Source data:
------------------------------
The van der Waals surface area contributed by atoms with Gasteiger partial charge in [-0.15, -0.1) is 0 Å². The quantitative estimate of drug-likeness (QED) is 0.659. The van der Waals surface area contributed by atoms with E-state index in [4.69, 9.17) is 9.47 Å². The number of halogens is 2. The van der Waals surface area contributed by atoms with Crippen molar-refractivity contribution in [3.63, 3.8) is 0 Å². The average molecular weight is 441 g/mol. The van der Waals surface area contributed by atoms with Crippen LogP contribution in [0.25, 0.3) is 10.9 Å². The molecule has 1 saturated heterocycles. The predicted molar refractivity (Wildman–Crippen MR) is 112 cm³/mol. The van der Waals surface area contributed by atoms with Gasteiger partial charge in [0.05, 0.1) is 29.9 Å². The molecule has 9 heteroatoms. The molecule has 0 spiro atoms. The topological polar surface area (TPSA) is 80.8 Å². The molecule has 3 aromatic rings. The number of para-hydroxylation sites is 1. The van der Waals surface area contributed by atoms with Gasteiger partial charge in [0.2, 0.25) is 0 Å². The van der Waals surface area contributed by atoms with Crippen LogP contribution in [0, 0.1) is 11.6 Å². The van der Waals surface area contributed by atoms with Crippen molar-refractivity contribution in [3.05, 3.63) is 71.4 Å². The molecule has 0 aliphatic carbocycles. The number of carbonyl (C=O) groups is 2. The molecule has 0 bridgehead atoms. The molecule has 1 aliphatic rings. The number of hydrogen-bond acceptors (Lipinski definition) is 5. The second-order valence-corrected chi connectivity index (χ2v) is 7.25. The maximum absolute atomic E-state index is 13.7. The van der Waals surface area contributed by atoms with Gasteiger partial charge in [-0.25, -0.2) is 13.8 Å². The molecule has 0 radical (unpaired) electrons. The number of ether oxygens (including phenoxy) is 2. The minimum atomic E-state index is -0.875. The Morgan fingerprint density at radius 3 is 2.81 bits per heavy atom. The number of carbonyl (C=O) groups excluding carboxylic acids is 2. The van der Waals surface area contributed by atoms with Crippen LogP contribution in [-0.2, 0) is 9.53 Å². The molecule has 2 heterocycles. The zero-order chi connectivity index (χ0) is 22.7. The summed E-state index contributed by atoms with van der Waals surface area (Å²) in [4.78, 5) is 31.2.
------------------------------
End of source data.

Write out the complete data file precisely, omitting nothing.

The van der Waals surface area contributed by atoms with Gasteiger partial charge in [-0.15, -0.1) is 0 Å². The quantitative estimate of drug-likeness (QED) is 0.659. The van der Waals surface area contributed by atoms with E-state index in [4.69, 9.17) is 9.47 Å². The number of halogens is 2. The van der Waals surface area contributed by atoms with Crippen molar-refractivity contribution in [3.63, 3.8) is 0 Å². The average molecular weight is 441 g/mol. The van der Waals surface area contributed by atoms with Crippen LogP contribution in [0.25, 0.3) is 10.9 Å². The molecule has 1 saturated heterocycles. The predicted molar refractivity (Wildman–Crippen MR) is 112 cm³/mol. The van der Waals surface area contributed by atoms with Gasteiger partial charge in [0.05, 0.1) is 29.9 Å². The molecule has 9 heteroatoms. The molecule has 0 spiro atoms. The topological polar surface area (TPSA) is 80.8 Å². The molecule has 3 aromatic rings. The number of para-hydroxylation sites is 1. The van der Waals surface area contributed by atoms with Gasteiger partial charge in [0.2, 0.25) is 0 Å². The van der Waals surface area contributed by atoms with Crippen LogP contribution in [0, 0.1) is 11.6 Å². The van der Waals surface area contributed by atoms with Crippen molar-refractivity contribution in [3.05, 3.63) is 71.4 Å². The molecule has 0 aliphatic carbocycles. The number of carbonyl (C=O) groups is 2. The molecule has 0 bridgehead atoms. The molecule has 1 aliphatic rings. The number of hydrogen-bond acceptors (Lipinski definition) is 5. The second-order valence-corrected chi connectivity index (χ2v) is 7.25. The maximum absolute atomic E-state index is 13.7. The van der Waals surface area contributed by atoms with Gasteiger partial charge in [-0.25, -0.2) is 13.8 Å². The molecule has 0 radical (unpaired) electrons. The number of ether oxygens (including phenoxy) is 2. The minimum atomic E-state index is -0.875. The Morgan fingerprint density at radius 3 is 2.81 bits per heavy atom. The number of carbonyl (C=O) groups excluding carboxylic acids is 2. The van der Waals surface area contributed by atoms with Crippen LogP contribution in [-0.2, 0) is 9.53 Å². The molecule has 2 heterocycles. The zero-order chi connectivity index (χ0) is 22.7. The summed E-state index contributed by atoms with van der Waals surface area (Å²) in [4.78, 5) is 31.2.